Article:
## Economic Simulations For Risk Analysis

Conference

2000 Annual Conference

Location

St. Louis, Missouri

Publication Date

June 18, 2000

Start Date

June 18, 2000

End Date

June 21, 2000

ISSN

2153-5965

Page Count

9

Page Numbers

5.244.1 - 5.244.9

DOI

10.18260/1-2--8323

Permanent URL

https://peer.asee.org/8323

240

#### John H. Ristroph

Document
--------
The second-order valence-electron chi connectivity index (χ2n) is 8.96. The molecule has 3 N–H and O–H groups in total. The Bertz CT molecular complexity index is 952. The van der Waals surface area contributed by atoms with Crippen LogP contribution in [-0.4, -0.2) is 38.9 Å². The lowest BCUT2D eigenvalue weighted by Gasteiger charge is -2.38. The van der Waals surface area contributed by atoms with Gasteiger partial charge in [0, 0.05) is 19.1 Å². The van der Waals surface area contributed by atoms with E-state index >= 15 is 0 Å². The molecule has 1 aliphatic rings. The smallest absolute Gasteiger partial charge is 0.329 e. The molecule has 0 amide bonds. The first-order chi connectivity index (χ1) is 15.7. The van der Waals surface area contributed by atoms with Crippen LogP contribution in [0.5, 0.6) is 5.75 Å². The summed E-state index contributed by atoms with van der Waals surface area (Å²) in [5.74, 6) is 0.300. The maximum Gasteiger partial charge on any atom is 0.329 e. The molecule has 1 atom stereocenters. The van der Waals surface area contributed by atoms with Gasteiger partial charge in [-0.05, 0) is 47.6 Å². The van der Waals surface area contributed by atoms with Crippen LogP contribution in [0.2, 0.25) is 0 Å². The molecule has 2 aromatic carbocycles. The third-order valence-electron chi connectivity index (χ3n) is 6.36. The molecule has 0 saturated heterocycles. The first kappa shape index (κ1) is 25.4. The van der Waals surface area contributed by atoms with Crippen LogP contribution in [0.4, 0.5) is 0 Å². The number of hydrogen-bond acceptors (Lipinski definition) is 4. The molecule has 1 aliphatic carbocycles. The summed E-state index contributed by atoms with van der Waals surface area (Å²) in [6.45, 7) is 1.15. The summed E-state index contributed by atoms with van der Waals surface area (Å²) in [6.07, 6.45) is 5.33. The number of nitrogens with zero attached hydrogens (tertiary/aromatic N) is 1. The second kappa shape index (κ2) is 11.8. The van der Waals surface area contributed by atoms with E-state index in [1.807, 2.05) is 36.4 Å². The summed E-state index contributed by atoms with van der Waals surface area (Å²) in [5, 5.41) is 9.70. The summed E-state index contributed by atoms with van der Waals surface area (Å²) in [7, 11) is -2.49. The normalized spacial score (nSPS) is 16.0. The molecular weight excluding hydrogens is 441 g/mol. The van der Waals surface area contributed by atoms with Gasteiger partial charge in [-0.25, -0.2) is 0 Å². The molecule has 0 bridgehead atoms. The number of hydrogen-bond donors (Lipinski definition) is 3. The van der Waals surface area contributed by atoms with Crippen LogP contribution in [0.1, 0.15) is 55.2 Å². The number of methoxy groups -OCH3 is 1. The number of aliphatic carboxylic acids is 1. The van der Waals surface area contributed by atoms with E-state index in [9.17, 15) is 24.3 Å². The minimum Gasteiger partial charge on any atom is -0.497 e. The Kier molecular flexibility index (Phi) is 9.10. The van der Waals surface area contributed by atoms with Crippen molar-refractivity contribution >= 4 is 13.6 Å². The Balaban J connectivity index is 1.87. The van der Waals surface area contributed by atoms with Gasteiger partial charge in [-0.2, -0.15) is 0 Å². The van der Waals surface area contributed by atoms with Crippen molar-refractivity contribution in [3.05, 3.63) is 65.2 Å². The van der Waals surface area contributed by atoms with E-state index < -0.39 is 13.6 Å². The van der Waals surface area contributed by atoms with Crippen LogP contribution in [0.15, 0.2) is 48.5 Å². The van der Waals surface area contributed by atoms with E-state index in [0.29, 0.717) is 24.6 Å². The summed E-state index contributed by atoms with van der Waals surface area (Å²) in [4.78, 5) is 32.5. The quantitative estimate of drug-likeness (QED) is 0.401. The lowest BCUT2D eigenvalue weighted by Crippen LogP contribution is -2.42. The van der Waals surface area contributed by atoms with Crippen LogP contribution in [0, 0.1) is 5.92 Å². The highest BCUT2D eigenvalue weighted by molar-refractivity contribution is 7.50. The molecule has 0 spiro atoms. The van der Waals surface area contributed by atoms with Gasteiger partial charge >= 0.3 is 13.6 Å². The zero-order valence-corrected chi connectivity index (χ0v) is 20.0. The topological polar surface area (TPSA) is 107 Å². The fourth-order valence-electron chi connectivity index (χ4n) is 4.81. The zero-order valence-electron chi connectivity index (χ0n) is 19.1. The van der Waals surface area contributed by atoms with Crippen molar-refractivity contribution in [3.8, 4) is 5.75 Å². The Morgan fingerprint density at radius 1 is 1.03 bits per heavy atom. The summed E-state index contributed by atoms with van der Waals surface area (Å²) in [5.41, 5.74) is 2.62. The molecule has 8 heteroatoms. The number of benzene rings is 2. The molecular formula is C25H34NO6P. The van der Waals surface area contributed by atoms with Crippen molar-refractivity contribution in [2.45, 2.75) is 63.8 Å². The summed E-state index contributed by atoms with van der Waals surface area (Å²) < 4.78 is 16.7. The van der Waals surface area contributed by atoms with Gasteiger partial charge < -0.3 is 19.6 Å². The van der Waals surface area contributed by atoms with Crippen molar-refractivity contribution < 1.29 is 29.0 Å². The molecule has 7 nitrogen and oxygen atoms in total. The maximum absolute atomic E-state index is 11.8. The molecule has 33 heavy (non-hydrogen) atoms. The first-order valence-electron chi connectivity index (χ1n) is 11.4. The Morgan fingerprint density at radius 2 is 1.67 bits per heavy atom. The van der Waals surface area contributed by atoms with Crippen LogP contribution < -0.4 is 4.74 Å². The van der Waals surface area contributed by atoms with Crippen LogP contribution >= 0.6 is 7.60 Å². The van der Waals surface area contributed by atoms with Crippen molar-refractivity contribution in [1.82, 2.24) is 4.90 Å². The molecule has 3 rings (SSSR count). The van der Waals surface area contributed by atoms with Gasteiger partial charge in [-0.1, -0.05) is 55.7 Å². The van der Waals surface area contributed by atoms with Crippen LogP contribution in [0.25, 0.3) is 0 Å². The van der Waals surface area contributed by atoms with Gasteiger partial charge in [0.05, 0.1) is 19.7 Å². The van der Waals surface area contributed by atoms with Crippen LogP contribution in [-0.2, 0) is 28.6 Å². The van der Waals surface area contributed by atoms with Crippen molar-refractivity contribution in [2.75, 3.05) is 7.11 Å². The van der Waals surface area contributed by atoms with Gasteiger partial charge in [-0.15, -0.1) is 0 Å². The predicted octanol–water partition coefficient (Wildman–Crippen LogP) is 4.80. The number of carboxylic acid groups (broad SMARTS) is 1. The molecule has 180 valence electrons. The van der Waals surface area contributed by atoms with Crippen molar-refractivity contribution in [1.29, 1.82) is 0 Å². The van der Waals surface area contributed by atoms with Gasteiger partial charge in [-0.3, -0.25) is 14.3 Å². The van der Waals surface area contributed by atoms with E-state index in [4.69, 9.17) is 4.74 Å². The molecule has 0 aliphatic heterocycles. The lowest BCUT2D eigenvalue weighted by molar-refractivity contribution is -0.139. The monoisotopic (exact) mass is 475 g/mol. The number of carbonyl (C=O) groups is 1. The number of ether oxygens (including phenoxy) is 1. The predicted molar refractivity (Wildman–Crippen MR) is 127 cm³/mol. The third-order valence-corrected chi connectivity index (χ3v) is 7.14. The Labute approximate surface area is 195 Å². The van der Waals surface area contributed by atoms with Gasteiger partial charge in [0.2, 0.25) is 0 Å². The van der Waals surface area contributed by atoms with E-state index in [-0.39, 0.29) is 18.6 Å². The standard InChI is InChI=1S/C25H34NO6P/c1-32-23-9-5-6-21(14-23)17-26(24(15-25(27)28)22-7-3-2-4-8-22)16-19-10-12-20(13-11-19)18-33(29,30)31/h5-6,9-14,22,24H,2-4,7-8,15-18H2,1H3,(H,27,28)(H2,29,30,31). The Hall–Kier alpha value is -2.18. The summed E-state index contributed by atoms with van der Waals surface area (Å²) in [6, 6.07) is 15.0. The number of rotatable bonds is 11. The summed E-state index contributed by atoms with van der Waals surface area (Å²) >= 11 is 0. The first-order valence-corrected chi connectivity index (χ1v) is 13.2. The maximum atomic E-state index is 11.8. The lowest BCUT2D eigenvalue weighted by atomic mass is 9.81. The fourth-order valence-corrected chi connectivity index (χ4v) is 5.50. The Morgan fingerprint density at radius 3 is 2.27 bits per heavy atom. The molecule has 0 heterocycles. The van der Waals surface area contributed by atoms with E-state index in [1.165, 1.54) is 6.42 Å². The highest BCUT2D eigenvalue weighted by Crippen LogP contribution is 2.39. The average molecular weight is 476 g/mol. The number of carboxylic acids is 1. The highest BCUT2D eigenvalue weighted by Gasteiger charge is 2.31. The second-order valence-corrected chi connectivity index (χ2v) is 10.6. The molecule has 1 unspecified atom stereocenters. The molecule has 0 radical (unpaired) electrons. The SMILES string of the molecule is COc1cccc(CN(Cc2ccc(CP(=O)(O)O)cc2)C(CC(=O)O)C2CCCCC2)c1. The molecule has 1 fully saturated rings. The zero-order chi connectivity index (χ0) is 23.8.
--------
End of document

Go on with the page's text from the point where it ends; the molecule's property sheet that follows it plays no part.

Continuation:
Introduction and Overview Errors in estimates of cash flows are the rule rather than the exception, so inclusion of risk analy- sis in an engineering economics course is essential to a student's becoming a practicing engineer. Teaching this topic, however, can be difficult due to the lack of readily available tools. This pa- per presents a student-friendly software system named Econsim that performs economic simula- tions. It is a Microsoft Excel 2000™ workbook containing easy-to-use macros and functions that perform simulations and provide reports. Ready-to-run copies of workbooks with examples are freely available from the author at ristroph@louisiana.edu. Provided below is a concise explanation of simulation concepts and their implementation in Econsim. Specific topics include a general treatment of risk analysis, basic simulation con- cepts, random numbers and generators, and then Econsim's simulation logic. This is followed by observations regarding the system's use in the classroom. The presentation is suitable for use as student handouts. Risk Analysis and Simulation A primary question involving most cash flows in not whether they will be incorrect, but rather by how much will they be incorrect. In routine analyses involving relatively small cash flows, po- tential errors frequently are ignored, and each cash flow is estimated using an average value known as an expected value. The expected value of a randomly varying cash flow C is the sum of each of its possible values cj multiplied by its probability of occurrence pj , E(C ) = c1 p1+ c2 p2+ ⋅⋅⋅ + cn pn , (1) where the probabilities sum to 1.0. For example, if a cash flow is estimated to be $30,000 with probability 20% and$40,000 with probability 80%, then its expected value is: \$38,000 = 30,000(0.2) + 40,000(0.8) (2) Using expected values for routine decisions works because errors tend to average out. For example, suppose that a company has about 100 small projects of roughly the same size. If each project's actual present worth independently varies by 20% about its estimated value, statistical theory indicates that the actual value of the total present worth of all projects varies by only 2% about the estimated total present worth. In general, if there are N projects each having a percent- age variation of PV, then the total percentage variation TPV is: TPV = PV / N 1/2 (3) Companies also have a few large projects where there is little opportunity for errors to average out, and the effects of the errors can be damaging. Sensitivity analyses can help deter- mine breakeven points or limits beyond which a project is no longer desirable. Simulation is an- other helpful tool that can be performed using Excel, as described in the following sections.